If men are known by the power of their enemies, silent film actor Rudolph Valentino qualifies as one of Hollywood’s brightest stars. If men overcome their foes through the support of their friends, he also was one of Tinseltown’s most forsaken men.
This tragedy forms the crux of Dominick Argento’s opera, “The Dream of Valentino,” that opened at the Ordway Theater for the Performing Arts March, 1, 2014. A revision of the composer’s 1994 version, the Minnesota Opera’s rendering makes Valentino a sexy, hapless pawn manipulated by Hollywood’s star-making machine and the hangers-on that stardom attracts.
James Valenti’s performance hits all the right notes, particularly his second-act aria where he wonders what happened to his dignity and ambition, but Argento’s opera is more tragic meditation upon the consequences of fame than documentary on the actor’s life. However unhappy he may have been, Valentino’s gastric ulcer did not develop from despondency over his career nor did it take his life.
Other musical works such as “A Star Is Born” have used the impact of stardom on private life for tragic purposes, but Valentino’s sense of dignity echoes Don Lockwood’s motto, “Dignity, always dignity” in “Singin’ in the Rain.” Argento’s opera mines the pathos in Valentino’s plight as innocent victim of the greed and jealousy that motivate the business machinations of “The Mogul” and his sycophantic henchmen. Indeed, Alan Held’s “Daddy Warbucks” impersonation dominates the final scenes to the extent that Valentino’s fate becomes a cautionary tale about venturing beyond one’s depth.
This intellectual approach may explain Anne Midgette’s observation that Argento’s operas are “well received at their premieres,” but “have seldom been revived.” Without the “common hook” of a hero who controls his destiny in many current popular dramatizations, few audiences want to witness weak heroes regardless how psychological or situational their justification. Like Argento’s narrative, his score’s tonalities undercut the hero’s actions and rob the audience of identifying with his successes and sympathizing with his failures.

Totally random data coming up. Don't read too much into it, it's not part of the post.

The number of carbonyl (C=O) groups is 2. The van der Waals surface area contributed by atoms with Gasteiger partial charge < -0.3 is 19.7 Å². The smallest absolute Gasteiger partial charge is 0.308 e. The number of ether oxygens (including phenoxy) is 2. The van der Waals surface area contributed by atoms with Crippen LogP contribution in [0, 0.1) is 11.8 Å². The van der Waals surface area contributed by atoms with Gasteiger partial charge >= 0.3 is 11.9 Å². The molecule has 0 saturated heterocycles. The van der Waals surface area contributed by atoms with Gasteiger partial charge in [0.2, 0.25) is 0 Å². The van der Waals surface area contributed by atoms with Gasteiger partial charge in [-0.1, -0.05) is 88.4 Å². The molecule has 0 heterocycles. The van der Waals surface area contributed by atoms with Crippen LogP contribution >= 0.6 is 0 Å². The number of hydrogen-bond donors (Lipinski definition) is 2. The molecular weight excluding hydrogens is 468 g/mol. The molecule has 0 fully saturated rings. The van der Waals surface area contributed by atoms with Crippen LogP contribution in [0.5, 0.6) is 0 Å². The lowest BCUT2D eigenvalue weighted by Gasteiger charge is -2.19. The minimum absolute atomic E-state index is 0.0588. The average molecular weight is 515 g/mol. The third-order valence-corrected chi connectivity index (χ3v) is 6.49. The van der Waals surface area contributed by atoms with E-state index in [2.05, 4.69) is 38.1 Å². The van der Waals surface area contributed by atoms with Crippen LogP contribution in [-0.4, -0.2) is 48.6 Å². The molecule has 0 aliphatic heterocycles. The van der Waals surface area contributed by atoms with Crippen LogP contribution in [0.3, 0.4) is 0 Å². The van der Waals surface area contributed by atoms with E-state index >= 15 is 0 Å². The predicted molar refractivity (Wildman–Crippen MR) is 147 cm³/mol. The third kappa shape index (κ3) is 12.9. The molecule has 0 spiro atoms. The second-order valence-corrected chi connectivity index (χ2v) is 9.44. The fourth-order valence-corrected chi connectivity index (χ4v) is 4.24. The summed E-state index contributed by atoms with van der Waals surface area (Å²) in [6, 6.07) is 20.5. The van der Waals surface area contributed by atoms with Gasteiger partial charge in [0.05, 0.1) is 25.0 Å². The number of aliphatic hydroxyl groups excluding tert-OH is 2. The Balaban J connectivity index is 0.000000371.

That the cast surmounts these obstacles testifies to their acting and singing abilities. Brenda Harris as Valentino’s sole friend, June Mathis, is fine in lamenting Valentino’s plight and her inability to save him from it. Victoria Vargas (Natacha Rambova), Eve Gigliotti (Alla Naximova), Angela Mortellaro (Jean Acker) form an excellent trio of harpies who provide the ammunition the Mogul uses to destroy Valentino’s reputation and self-esteem. Conductor Christoph Campestrini ably handles the challenging score and Heidi Spesard-Noble provides some marvelously slinky tangos. Set designer Erhard Rom’s back-projections and tinny horn phonograph embellish the pathos of Valentino’s predicament.
Opening on Academy Awards weekend seems more than happy coincidence for this ironic tale of Hollywood happiness. With all the new faces parading the Oscars red carpet Sunday evening, “The Dream of Valentino” could aid to sound out and prevent others from succumbing to Tinseltown’s lures of fame and (mis)fortune.